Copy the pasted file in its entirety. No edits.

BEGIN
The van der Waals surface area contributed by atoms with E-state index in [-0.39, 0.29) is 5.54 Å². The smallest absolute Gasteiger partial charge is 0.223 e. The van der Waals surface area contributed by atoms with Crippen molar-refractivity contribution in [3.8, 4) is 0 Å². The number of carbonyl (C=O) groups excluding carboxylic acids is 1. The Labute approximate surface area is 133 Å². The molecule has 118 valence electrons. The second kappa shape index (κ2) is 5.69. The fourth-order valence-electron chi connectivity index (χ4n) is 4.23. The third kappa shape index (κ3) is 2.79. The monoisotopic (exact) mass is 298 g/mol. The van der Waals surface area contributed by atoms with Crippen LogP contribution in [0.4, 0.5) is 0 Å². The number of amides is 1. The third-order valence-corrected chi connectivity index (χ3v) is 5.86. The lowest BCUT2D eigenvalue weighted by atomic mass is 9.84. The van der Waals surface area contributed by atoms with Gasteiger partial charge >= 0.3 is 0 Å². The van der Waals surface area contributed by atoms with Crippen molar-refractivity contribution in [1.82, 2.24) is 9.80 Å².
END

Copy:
The van der Waals surface area contributed by atoms with E-state index in [-0.39, 0.29) is 5.54 Å². The smallest absolute Gasteiger partial charge is 0.223 e. The van der Waals surface area contributed by atoms with Crippen molar-refractivity contribution in [3.8, 4) is 0 Å². The number of carbonyl (C=O) groups excluding carboxylic acids is 1. The Labute approximate surface area is 133 Å². The molecule has 118 valence electrons. The second kappa shape index (κ2) is 5.69. The fourth-order valence-electron chi connectivity index (χ4n) is 4.23. The third kappa shape index (κ3) is 2.79. The monoisotopic (exact) mass is 298 g/mol. The van der Waals surface area contributed by atoms with Crippen LogP contribution in [0.4, 0.5) is 0 Å². The number of amides is 1. The third-order valence-corrected chi connectivity index (χ3v) is 5.86. The lowest BCUT2D eigenvalue weighted by atomic mass is 9.84. The van der Waals surface area contributed by atoms with Gasteiger partial charge >= 0.3 is 0 Å². The van der Waals surface area contributed by atoms with Crippen molar-refractivity contribution in [1.82, 2.24) is 9.80 Å².